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Molecular genetics of glycinergic synapses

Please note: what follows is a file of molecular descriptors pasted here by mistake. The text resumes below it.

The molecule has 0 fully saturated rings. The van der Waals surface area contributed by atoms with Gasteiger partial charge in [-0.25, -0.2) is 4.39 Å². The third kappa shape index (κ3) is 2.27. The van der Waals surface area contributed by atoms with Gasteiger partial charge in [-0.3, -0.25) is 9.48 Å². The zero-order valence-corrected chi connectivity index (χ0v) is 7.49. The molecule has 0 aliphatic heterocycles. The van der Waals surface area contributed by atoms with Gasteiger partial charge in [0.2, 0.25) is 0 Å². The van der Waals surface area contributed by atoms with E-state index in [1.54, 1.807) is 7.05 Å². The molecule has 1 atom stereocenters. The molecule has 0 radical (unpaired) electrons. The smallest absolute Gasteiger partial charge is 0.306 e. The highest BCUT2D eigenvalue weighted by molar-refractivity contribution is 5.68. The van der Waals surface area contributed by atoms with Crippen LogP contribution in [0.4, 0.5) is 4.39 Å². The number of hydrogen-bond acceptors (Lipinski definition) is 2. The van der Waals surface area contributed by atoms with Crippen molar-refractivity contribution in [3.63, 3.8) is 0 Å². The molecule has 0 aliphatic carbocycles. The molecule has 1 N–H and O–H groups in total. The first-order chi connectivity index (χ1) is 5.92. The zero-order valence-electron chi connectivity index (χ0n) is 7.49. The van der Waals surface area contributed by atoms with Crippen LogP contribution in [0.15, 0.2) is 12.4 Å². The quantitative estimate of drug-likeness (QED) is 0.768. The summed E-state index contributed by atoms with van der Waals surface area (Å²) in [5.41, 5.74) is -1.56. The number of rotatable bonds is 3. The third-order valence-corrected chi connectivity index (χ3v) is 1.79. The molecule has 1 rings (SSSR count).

Defects in human glycinergic neurotransmission result in startle disease or hyperekplexia. This neurological disorder affects newborn children and is characterised by noise- or touch-induced seizures, which result in muscle stiffness and neonatal apnoea episodes. Although rare, this disorder can have serious consequences, including brain damage and/or sudden infant death. Startle disease is caused by defects in three genes encoding proteins involved in inhibitory glycinergic transmission - postsynaptic glycine receptor (GlyR) α1 and β subunits and a presynaptic Na+/Cl--dependent glycine transporter (GlyT2). For the GlyR α1 subunit gene, recessive mutations in this gene are common, causing subcellular localisation defects, alterations in the sensitivity to glycine or tonic ion-channel opening (Chung et al 2010, J Neurosci 30: 9612-9620). For GlyT2, we have uncovered new pathogenic mechanisms, including splice-site mutations and missense mutations affecting residues implicated in Cl- binding, conformational changes mediated by extracellular loop 4 and cation-π interactions (Carta et al 2012, J Biol Chem 287:28975-28985; Giménez et al 2012, J Biol Chem 287:28986-29002). Lastly, we characterised new mutations in the GlyR β subunit gene, revealing new pathogenic mechanisms including tonic ion-channel opening and defects in transmembrane stacking (Chung et al 2013, Hum Mol Genet 22:927-940; James et al 2013, Neurobiol Dis 52:137-149). We have also uncovered GlyT2 defects in congenital muscular dystonia type 2 in Belgian Blue cattle (Charlier et al 2008, Nat Genet 40:449-454) and in Irish Wolfhounds (Gill et al 2011, Neurobiol Dis 43:184-189). Future research aims to: i) Use genetic screening, functional assays and molecular modelling to characterise mutations in known hyperekplexia disease genes in humans and animals; ii) use array CGH, whole-exome sequencing and proteomics to uncover new causes of hyperekplexia in individuals that do not have mutations in known genes. Key collaborators include: Joe Lynch (University of Queensland, Australia), Mark Rees (ILS Swansea, Wales), Diane Shelton (University of California, San Diego, USA), Maya Topf (Birkbeck), August Smit (VU Amsterdam, The Netherlands).
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